That's some sweet, hard-won harmony right there.
The Lakers have soul, too. Malone is laying it all out there. Kobe draws on deep reserves, to be sure. But their heart is a fractured thing. You can see it during timeouts. They don't huddle. They barely speak. Phil stands at a distance. Even in the most crucial moments of a game, the players seem disconnected.
They were no match for the deep-down way the Pistons got after it Thursday night. And that doesn't figure to change between now and the end of the series. Six days ago, most people outside of Detroit thought there was no way they could contain Devean and the Hall of Famers. Now it seems impossible that the Lakers will be able to stand up to the soul tide rolling through this series.
The Pistons killed on second-chance points (16-3) last night. They owned the offensive glass (15-7).
Those are the will numbers, the heart numbers, the numbers that inspire and feed off the frenzy of the fans.
It's a cliche to say the team that wants it more will win, but there are times when clichés are the truth, Ruth. And right now, the difference in this series is that the Pistons are scrambling and jumping on D, busting it in transition, boxing out, shouting out, and generally playing, as LT once said, "like a pack of wild dogs."
They go on long shooting droughts (the second quarter of Game 3 was a harrowing 4-of-15) and they make bad decisions that stir the bile in Larry's belly from time to time -- ill-advised alley-oops from Billups to Ben, bounce passes from Hunter into traffic that ricochet off ankles and knees, and so on. But they never sit and they never settle.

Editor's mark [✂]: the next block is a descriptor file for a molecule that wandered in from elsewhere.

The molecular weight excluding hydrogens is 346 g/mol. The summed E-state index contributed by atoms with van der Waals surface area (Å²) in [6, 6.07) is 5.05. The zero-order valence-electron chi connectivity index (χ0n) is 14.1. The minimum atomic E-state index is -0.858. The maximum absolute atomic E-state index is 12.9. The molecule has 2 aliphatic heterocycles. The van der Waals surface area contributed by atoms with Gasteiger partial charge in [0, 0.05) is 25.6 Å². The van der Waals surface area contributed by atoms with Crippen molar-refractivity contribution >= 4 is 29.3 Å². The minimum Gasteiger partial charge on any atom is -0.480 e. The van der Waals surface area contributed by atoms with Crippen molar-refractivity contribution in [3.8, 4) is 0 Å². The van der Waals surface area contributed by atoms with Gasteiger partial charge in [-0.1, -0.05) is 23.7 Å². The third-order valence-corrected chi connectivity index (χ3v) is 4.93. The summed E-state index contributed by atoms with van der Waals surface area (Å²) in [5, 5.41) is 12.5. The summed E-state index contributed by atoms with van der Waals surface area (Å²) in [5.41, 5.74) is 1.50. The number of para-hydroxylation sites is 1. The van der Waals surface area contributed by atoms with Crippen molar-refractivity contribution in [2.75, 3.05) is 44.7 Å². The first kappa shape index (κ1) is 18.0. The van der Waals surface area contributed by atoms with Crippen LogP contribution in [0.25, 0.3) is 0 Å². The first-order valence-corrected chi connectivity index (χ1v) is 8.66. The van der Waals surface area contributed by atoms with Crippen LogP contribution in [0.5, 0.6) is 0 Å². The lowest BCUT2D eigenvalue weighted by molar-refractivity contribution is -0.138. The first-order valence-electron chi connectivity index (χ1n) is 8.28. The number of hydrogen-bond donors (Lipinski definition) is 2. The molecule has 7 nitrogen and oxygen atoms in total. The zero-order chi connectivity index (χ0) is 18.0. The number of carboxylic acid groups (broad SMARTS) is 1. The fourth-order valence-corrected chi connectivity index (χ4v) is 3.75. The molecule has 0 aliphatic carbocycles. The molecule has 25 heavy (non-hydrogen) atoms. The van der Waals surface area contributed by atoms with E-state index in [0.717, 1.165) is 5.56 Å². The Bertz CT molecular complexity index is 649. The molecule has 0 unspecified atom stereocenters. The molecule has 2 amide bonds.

I'm a big fan of the West Coast game, of the dazzling runs of the Mavs and the smooth cuts and passes of the Kings. For months now, I've been telling anyone who'd listen that theirs was the essence of the game and that the Eastern style was a sluggish, rim-rattling travesty by comparison.
But last night, listening to a horn ensemble called the Sun Messengers breaking down "Bustin' Loose" alongside The Palace floor, watching skinny little kids and fat old ladies, black, white, and brown, dance with abandon in red-white-and-blue Afro wigs, feeling the noise, and seeing the Piston players shake, rattle, and roll, I realized I've been wrong.
Their edges are never as smooth as a Kobe J, and their punch is never as powerful as a Shaq dunk. But this team shares the ball. They work the pick-and-roll. They play as one. They do what Brown calls "playing the game right," not because they're perfect but because they're perfectly committed.
Like someone once said about jazz, and like I'm saying here and now about the soulful show the players and the patrons put on here in Auburn Hills, "it's not beautiful, but it is."
And this team from the East, this team that's beating up on the team I've spent a lifetime loving ... I gotta say, they're a joy to watch.
Eric Neel is a regular columnist for Page 2. He will file daily from the NBA Finals, and his "On Baseball" column appears weekly during the baseball season.